So, that’s my lot.  If anyone has other suggestions, feel free to post them in comments.  I have some thoughts on some more advanced books around architecture which I may share at some point, but I wanted to keep it pretty simple for now.


*we could almost stop the sentence here**, to be honest.

**or maybe the entire article.

***by which I mean “before university”.  When Americans ask Brits “are you at school?”, we get upset if we’ve already started university (do we really look that young?).

****the Pascal didn’t help, because BBC BASIC was so fast already, and floating point was so difficult in Assembly that I frankly gave up.

*****”Curriculum Vitae”.  If you’re from North America, think “Resumé”, but it’s Latin, not French.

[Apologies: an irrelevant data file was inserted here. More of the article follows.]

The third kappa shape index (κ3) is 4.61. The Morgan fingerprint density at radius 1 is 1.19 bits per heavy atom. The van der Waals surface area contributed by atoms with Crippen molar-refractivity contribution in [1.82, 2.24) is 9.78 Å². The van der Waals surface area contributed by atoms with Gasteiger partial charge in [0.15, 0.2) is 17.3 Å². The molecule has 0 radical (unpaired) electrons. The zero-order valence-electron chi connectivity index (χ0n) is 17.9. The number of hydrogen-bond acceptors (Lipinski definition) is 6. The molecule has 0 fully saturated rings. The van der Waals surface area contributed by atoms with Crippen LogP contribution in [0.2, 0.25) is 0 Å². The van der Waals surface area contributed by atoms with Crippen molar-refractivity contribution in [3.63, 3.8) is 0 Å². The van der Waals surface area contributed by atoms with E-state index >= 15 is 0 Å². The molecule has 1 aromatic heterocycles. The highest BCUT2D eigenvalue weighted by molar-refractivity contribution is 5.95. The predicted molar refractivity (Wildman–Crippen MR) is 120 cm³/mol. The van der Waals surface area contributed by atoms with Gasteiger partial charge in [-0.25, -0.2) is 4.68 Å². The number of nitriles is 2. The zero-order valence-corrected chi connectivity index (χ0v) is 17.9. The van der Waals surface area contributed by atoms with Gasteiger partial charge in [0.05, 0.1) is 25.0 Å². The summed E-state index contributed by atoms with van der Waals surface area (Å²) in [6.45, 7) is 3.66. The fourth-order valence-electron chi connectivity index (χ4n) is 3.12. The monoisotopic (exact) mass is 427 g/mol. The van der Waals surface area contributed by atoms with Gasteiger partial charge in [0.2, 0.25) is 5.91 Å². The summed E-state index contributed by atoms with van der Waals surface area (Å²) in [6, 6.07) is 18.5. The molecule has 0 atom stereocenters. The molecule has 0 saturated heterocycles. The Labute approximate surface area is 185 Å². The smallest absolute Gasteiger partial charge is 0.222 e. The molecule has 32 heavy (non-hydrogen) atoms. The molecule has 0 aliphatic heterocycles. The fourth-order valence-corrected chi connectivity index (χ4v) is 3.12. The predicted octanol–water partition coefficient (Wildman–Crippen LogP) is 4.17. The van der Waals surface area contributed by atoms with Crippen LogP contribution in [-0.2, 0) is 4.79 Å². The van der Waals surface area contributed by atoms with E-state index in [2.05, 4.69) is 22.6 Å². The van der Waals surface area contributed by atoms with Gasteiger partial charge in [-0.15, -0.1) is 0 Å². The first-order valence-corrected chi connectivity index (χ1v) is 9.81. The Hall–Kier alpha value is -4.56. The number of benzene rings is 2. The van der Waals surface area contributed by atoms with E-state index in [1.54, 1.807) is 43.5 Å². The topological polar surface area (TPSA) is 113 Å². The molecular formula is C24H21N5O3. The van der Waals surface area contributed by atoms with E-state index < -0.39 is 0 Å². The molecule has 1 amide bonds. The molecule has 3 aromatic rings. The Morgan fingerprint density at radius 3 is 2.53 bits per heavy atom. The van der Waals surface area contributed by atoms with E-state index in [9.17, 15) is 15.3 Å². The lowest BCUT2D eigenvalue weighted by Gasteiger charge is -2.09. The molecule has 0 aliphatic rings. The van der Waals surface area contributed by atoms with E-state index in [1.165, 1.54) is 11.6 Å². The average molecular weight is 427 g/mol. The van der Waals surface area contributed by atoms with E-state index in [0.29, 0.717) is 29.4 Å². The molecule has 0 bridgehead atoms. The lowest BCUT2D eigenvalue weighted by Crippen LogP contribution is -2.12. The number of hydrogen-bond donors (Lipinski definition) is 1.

******I know quite a lot about evangelism, given my degree in Theology, but that’s a story for another time.

*******All of these should be available from a decent library.  If your university/college/town/city library doesn’t have these, I’d lobby for them.  You should also be able to find them online.  Please consume them legally: authors deserve to be paid for their work.

********Spoiler: it’s bad.  Very bad.

Disbelieving the many eyes hypothesis

There is a view that because Open Source Software is subject to review by many eyes, all the bugs will be ironed out of it. This is a myth.